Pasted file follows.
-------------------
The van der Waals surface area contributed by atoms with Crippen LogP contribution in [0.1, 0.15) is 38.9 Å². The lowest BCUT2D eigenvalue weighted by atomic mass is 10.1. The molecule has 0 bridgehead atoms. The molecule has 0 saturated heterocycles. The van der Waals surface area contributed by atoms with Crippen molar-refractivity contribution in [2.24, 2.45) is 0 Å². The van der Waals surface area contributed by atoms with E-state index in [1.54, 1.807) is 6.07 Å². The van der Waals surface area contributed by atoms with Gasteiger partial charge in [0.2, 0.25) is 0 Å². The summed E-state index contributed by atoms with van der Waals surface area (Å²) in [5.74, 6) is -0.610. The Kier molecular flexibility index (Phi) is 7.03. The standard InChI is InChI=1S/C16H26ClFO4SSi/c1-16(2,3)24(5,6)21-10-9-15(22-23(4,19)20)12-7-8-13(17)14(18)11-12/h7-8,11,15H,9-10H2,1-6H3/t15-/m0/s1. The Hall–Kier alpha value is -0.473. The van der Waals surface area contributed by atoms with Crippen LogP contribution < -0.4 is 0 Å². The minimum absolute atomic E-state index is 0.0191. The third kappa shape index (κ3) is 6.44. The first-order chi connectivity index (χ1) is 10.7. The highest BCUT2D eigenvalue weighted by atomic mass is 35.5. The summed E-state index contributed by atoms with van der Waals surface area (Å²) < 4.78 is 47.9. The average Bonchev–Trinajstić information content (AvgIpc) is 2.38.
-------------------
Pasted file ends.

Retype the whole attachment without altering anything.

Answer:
The van der Waals surface area contributed by atoms with Crippen LogP contribution in [0.1, 0.15) is 38.9 Å². The lowest BCUT2D eigenvalue weighted by atomic mass is 10.1. The molecule has 0 bridgehead atoms. The molecule has 0 saturated heterocycles. The van der Waals surface area contributed by atoms with Crippen molar-refractivity contribution in [2.24, 2.45) is 0 Å². The van der Waals surface area contributed by atoms with E-state index in [1.54, 1.807) is 6.07 Å². The van der Waals surface area contributed by atoms with Gasteiger partial charge in [0.2, 0.25) is 0 Å². The summed E-state index contributed by atoms with van der Waals surface area (Å²) in [5.74, 6) is -0.610. The Kier molecular flexibility index (Phi) is 7.03. The standard InChI is InChI=1S/C16H26ClFO4SSi/c1-16(2,3)24(5,6)21-10-9-15(22-23(4,19)20)12-7-8-13(17)14(18)11-12/h7-8,11,15H,9-10H2,1-6H3/t15-/m0/s1. The Hall–Kier alpha value is -0.473. The van der Waals surface area contributed by atoms with Crippen LogP contribution < -0.4 is 0 Å². The minimum absolute atomic E-state index is 0.0191. The third kappa shape index (κ3) is 6.44. The first-order chi connectivity index (χ1) is 10.7. The highest BCUT2D eigenvalue weighted by atomic mass is 35.5. The summed E-state index contributed by atoms with van der Waals surface area (Å²) < 4.78 is 47.9. The average Bonchev–Trinajstić information content (AvgIpc) is 2.38.